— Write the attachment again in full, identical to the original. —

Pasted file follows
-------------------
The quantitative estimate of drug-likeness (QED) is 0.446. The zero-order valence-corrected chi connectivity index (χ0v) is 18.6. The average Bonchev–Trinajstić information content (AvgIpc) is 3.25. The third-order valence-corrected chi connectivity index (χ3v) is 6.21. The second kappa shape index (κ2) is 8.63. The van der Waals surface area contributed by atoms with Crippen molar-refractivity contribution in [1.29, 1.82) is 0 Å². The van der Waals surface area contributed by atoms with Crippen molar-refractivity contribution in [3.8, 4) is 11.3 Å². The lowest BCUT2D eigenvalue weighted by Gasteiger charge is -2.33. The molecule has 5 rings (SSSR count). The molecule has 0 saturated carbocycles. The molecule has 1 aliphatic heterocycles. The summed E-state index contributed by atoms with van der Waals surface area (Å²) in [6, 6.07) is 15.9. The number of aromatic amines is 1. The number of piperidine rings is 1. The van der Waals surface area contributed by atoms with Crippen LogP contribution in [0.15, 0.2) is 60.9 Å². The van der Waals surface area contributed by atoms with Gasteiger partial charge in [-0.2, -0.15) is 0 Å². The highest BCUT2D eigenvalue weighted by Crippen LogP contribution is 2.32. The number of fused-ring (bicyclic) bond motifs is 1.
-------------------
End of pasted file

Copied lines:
The quantitative estimate of drug-likeness (QED) is 0.446. The zero-order valence-corrected chi connectivity index (χ0v) is 18.6. The average Bonchev–Trinajstić information content (AvgIpc) is 3.25. The third-order valence-corrected chi connectivity index (χ3v) is 6.21. The second kappa shape index (κ2) is 8.63. The van der Waals surface area contributed by atoms with Crippen molar-refractivity contribution in [1.29, 1.82) is 0 Å². The van der Waals surface area contributed by atoms with Crippen molar-refractivity contribution in [3.8, 4) is 11.3 Å². The lowest BCUT2D eigenvalue weighted by Gasteiger charge is -2.33. The molecule has 5 rings (SSSR count). The molecule has 0 saturated carbocycles. The molecule has 1 aliphatic heterocycles. The summed E-state index contributed by atoms with van der Waals surface area (Å²) in [6, 6.07) is 15.9. The number of aromatic amines is 1. The number of piperidine rings is 1. The van der Waals surface area contributed by atoms with Crippen LogP contribution in [0.15, 0.2) is 60.9 Å². The van der Waals surface area contributed by atoms with Gasteiger partial charge in [-0.2, -0.15) is 0 Å². The highest BCUT2D eigenvalue weighted by Crippen LogP contribution is 2.32. The number of fused-ring (bicyclic) bond motifs is 1.